Rise of a Warrior is
the latest attempt at adapting
the classic Chinese legend of Mulan into a feature length effort. The
focuses upon Mulan (Wei Zhao) who substitutes herself into battlefield
father becomes ill. She pretends to be a male, and risks her life to be
supportive of her father, who could die with his illness. It's a story
genuine heartfelt emotion that brings the story to its core.
father is unaware of this move when the bold, brave,
and true-of-heart Mulan rises to the challenge before her during trying
of war and enlists under the guise of being his son. She puts herself
for her father and with great strength and determination she will
legend to her country.
good news about a new modern telling of the Mulan tale
is that it's one of the most moving, inspirational, and heartfelt
could possibly be rendered in film. What's not so lucky is that the
film both works
and doesn't work on a number of levels; i.e. it's a bit of a mixed bag
which won't please everyone, mainly because it's an inconsistent effort
film's story seems perfect for a Chinese epic with great
production values, superb direction, and all around top class
that simply isn't the case with the actual adaptation that was made
around. The film lacks any finesse which would bring the story to those
levels. It's unfortunate because the story of Mulan is a great one and
certainly thus benefit from being translated into
a epic masterpiece. It just isn't
something that you will find with this film; the filmmakers involved
seemingly unable to bring it to that quality level.
most positive aspect of the film; the aspect that stood
out as being most successful within
the entire production was that the performance from Wei Zhao was
impressive one that carried everything forward story-wise. Mulan is a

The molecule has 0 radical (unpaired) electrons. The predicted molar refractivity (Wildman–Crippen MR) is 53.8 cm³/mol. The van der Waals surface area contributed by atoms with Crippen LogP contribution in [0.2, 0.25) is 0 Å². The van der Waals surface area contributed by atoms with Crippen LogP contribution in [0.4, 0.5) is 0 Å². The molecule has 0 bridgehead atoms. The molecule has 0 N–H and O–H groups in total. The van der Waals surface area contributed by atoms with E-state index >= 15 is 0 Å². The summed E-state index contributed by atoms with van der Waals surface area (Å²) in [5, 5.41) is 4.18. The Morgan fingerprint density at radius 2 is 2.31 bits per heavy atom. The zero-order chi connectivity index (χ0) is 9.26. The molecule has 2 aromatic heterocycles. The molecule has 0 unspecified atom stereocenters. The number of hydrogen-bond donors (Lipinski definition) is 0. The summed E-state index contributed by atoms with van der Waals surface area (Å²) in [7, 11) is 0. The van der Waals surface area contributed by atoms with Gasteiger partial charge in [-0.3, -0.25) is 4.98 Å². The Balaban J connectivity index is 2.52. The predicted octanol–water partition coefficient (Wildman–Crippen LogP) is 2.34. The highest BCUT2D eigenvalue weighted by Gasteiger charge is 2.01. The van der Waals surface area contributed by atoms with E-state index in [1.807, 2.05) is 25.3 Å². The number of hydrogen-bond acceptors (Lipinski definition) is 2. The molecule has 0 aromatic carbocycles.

fascinating character and in moments where the script is trying to
expand upon the
dramatization of the performance, Zhao thus manages to bring forward
the better emotional moments. Her skill is something that grounds it
impressive aspect found in the film performance-wise,
was the effort made by Kun Chen as Wentai, the gifted warrior who
in love with Mulan, whom he learns is not a boy, and while the two are
together and eventually fighting alongside one another in battle the
relationship elements expand between them and Chen and Zhao both rise
in challenge. They made the characters believable and also emotionally
to the audience through their fine performances.
performances felt synchronized as the flow of these
character performances could excel further than expected initially. The
and companion-based moments were compelling and it made the film more
enjoyable, and successful in terms of being compelling.
least the character moments worked better when it came to
the screenwriting of the film actually attempting to be up to par in
some good moments from the performers. Unfortunately, the script was
one of the
more lacking areas, as some moments did work splendidly but just as
many if not
more moments felt forced in writing that was generic, unrefined, and
simplistic with melodramatic dialogue that didn't work.
downside of the film is that the direction was never
far from being only slightly above average. 'Average' direction is not
suited level of quality suited for this story to be told best, but the
is neither disastrous nor overwhelmingly successful.
directors, Wei Dong and Jingle Ma, brought
story forward with some good aspects: the performances were the main